New approach to Charity in Adjara
By the decision of Adjara’s authorities numerous homeless people, including the elderly, single mothers, and ill people were forced to leave the only charity house in the region.The Batumi Charity House had been managed by the charitable fund of St. Francesca and St. Nino since 1995, when it was granted to the fund by a decree of the ruler of Adjara at the time. In 2006 the new government of Adjara refused to recognize the validity of the 1995 decree and forced its residents to leave, after which the new owners (whose identity is unknown) demolished the building.
Although we take no issue with the legality of the decision by the Adjaran government, we believe that the Batumi Charity House’s activities were of the utmost value to the community, and we think that some provision should have been made to allow their charitable work to continue. The Charity House was initially promised a new location by the Adjaran Ministry of Economy, but this promise was never fulfilled.
The manager of the house, Svetlana Kudba, is ethnically Abkhaz, and had been giving Abkhaz language lessons in the house, in addition to her charity work. Twenty five people were participating in lessons in Abkhaz at the time that the house was closed. Besides the Abkhaz language school, there was also a free meals in its cafeteria, and shelter for single mothers and orphans. “We really do not know where to go or what to eat,” says Ingla Bliadze, a single mother of an infant, who is one of those affected by the decision of Adjara’s authorities. “We mostly exist through the charity and the help of international organizations, but due to the fact that we have no building anymore we will be losing their help,” said Kudba.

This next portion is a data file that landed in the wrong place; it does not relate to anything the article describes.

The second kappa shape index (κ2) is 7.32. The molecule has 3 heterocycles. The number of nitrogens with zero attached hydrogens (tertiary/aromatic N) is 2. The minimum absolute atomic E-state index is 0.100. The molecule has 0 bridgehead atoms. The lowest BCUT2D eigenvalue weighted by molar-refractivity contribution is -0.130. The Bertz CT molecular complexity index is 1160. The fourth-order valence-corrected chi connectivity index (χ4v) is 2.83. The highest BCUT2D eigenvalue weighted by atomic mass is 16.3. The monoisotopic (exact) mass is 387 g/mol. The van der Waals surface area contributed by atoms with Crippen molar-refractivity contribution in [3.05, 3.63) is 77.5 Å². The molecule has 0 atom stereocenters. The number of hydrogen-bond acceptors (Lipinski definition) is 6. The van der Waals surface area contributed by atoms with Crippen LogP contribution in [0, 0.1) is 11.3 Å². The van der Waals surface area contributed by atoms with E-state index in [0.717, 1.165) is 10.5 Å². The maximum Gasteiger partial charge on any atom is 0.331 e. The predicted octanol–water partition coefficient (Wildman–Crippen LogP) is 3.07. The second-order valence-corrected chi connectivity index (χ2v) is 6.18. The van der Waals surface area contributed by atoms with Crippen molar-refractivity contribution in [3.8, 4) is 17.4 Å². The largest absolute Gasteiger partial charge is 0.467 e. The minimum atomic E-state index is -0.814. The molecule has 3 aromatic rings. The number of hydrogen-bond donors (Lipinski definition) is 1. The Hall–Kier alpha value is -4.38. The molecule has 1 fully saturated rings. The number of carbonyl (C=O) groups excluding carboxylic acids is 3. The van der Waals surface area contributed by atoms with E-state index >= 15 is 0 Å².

Kudba even wrote an open letter to President Saakashvili in March of 2010 which was published in the newspaper 24 Hours. What follows is an excerpt of the letter, to which Kudba never received a response.
“Mr. President, I would like to report that Charity House located in Batumi at Zviad Gamsakhurdia St. #42 has been functioning since 1995. It provides free meals in its cafeteria designated for 100 people. Charity House also includes a shelter for mothers and children, and a sports and recreation center for deviant youth. At Batumi Charity House, 100 persons living under the poverty line and those with personal disabilities are fed on a daily basis. Moreover, the foundation has been cooperating with law-enforcement authorities and orphanages since its establishment with the aim of finding parents for young orphans and helping underage individuals to return to their homes. The journal of the foundation contains a list of some 35 facts and personal stories about young adults who were returned to their homes, not only from Georgia, but also from abroad; as you know, Batumi is a port city and it hosts people (both guests and permanent residents) from diverse ethnic backgrounds. There are a number of documentary records showing how many people was supported by the foundation. Charity House, which has been in Old Batumi since 1995, is a symbol of the care and respect of Batumi citizens for people in need. Mr. President, we would like to kindly ask you not to digress from your initially declared principles of social cohesion and not to let the closure of Batumi Charity House supporting the poor and homeless, on a solo basis of a façade reconstruction.”
We think that the government should consider the broader implications of its actions here. In this case, the mission and activities of the Batumi Charity House were essential for local vulnerable groups. We do not dispute the legality of the government’s actions, but we call upon the Adjaran authorities to recognize the value of the Batumi Charity House to the Batumi, Adjaran, and Georgian communities by making arrangements that will allow the house to continue its support for the vulnerable and disadvantaged in Batumi.